On Wednesday, DC officials unveiled the Vision Zero plan to make roads safer for walkers and cyclists, as well as drivers. But at the very intersection DDOT made the announcement, pedestrians are already getting short shrift.

The new beg button to cross Maryland Avenue at 10th NE. Photo by Andrea Adleman.

A new traffic light recently went in at the intersection of 10th and Maryland NE after years of community requests to make traffic along the street safer. But at the signal’s crosswalks, a pedestrian walk signal only comes on if you press a button and wait. DDOT’s rules say these “beg buttons” are a bad idea, but they keep installing them anyway.

After requests by the local ANC, DDOT changed the light to be pre-timed from 7 am and 7 pm, meaning it has a pedestrian walk signal during every cycle from green light to red light. But at all of the other lights along Maryland, there’s a walk signal during every cycle at all times.

Moreover, at 10th and Maryland, if someone presses the button during a green light, they have to wait for the light to turn red and then green again to get a walk signal, despite the fact that the sensor will extend the green time if more cars show up during the cycle.

The ANC had asked that this signal always be pre-timed but DDOT responded that they would have to study the issue more to ensure that it wouldn’t delay vehicles. However, DDOT’s own study has shown that many cars are actually speeding at this intersection, with over 90% driving over the 25 MPH speed limit at 5 am.

Image from DDOT.

DC’s rules discourage beg buttons

Pedestrian Actuated Signals, or “beg buttons” as they are often derisively called, are more common in outlying areas than they are in the city but can still be found in the District. Another location that has them is the intersection of North Capitol & L and along M Street NE at the NoMa Metro.

DDOT specifically discourages them, including in the MoveDC plan, because they make people wait longer to cross on foot, they’re less predictable, and they’re more challenging for people with disabilities who may not see or be able to easily reach them. Specifically, MoveDC says beg buttons should not be used near transit stops or in any area where pedestrians are present for at least 50% of the cycle during the hours that see the most use.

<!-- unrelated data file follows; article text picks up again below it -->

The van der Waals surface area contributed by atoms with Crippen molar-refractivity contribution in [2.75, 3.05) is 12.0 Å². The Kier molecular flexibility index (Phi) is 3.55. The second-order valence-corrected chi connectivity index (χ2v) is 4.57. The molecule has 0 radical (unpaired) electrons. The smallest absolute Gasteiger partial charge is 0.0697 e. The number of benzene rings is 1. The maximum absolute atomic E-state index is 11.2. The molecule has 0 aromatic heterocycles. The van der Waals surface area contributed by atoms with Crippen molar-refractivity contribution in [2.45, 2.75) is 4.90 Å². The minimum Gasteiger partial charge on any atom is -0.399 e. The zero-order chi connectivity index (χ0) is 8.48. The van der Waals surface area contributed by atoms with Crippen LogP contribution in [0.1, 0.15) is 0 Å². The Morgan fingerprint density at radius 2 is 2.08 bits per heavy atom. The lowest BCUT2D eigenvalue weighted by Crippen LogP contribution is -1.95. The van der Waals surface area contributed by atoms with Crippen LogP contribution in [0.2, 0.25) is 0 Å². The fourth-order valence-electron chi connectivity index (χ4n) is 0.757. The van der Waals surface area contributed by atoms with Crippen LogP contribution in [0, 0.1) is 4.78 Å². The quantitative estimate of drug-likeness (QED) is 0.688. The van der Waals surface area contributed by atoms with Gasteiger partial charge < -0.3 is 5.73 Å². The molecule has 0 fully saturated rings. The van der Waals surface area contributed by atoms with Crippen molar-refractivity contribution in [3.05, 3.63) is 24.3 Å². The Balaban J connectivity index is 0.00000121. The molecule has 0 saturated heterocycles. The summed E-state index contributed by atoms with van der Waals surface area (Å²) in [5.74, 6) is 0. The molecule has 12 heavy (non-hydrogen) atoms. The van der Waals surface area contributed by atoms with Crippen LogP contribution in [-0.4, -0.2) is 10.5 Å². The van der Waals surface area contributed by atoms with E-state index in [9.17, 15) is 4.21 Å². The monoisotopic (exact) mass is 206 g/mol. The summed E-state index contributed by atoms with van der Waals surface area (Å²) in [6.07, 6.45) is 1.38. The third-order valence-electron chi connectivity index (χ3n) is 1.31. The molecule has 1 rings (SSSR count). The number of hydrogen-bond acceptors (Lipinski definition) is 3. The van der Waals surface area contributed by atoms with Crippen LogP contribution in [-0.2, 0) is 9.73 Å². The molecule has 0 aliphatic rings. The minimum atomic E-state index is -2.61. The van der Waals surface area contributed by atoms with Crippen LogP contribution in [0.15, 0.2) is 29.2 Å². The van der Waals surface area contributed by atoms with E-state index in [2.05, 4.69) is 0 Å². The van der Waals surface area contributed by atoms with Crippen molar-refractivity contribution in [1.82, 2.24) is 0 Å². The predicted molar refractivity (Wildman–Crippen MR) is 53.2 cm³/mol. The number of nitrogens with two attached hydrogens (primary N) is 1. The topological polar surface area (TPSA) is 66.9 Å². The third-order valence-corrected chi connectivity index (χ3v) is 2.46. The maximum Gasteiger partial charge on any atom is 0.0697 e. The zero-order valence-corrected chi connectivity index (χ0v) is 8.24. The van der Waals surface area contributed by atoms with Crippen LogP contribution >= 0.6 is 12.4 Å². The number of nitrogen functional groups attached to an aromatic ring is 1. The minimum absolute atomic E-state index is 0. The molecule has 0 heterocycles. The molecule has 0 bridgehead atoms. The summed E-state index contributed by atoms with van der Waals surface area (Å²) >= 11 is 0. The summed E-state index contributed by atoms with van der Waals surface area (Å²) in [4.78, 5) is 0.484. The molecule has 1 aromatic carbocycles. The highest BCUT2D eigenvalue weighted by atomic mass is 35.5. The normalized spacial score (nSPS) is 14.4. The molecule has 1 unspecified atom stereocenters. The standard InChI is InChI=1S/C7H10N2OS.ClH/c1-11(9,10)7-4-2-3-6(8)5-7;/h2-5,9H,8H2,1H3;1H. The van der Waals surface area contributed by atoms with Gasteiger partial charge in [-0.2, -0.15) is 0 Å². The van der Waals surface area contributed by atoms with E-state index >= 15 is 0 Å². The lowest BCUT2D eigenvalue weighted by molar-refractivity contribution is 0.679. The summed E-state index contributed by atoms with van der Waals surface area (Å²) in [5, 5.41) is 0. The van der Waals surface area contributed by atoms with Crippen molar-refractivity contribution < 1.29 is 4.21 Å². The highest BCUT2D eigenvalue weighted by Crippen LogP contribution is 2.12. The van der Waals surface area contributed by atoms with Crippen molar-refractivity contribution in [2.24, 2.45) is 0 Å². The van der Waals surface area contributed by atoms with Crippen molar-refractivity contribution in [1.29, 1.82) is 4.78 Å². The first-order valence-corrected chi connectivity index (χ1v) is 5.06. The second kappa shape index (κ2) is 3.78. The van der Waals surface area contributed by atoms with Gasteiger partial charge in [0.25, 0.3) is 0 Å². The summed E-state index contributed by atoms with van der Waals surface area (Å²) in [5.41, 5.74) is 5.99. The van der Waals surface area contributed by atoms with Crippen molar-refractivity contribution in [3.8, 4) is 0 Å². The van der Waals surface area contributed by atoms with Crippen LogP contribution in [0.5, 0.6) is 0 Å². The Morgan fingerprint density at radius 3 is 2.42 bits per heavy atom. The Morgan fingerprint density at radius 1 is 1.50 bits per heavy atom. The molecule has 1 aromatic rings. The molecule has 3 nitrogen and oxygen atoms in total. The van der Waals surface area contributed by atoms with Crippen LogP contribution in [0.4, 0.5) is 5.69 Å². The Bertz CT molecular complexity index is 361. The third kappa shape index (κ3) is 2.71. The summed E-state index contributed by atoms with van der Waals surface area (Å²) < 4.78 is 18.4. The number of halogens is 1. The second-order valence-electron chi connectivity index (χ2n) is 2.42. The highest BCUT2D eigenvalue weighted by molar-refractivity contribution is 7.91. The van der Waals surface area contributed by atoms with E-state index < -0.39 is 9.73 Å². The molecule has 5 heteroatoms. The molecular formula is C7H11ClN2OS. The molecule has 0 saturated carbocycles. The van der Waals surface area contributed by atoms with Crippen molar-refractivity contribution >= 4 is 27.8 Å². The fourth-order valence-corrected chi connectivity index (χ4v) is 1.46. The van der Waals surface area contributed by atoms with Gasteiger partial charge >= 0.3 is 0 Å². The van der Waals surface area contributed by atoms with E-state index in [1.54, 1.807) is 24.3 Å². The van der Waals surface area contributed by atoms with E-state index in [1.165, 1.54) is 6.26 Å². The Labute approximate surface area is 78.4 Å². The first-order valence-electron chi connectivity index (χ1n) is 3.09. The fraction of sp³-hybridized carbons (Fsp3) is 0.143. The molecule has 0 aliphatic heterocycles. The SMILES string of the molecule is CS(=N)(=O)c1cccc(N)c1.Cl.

This does not mean, of course, that such signals should be used at areas that don’t meet these conditions.

Image from DDOT.

While it’s true that DDOT has recently made some helpful changes by adding the traffic light and changing the layout of 10th and Maryland, the pedestrian buttons violate the spirit of Vision Zero that the Mayor showcased at Wednesday’s event.

Retiming the light to make it so all cycles have a pedestrian phase would make crossing at 10th and Maryland much safer. And on a bigger scale, DDOT’s engineers and consultants would do well to follow the agency’s pedestrian safety policies a bit more closely.

Tony Goodman is an ANC Commissioner for 6C06 in Near Northeast/NoMA and member of the DC Pedestrian Advisory Council. Originally from the San Francisco Bay Area, he is a Construction Project Manager with a Masters degree in Civil Engineering from the University of Michigan and has lived in Washington, DC since 2002.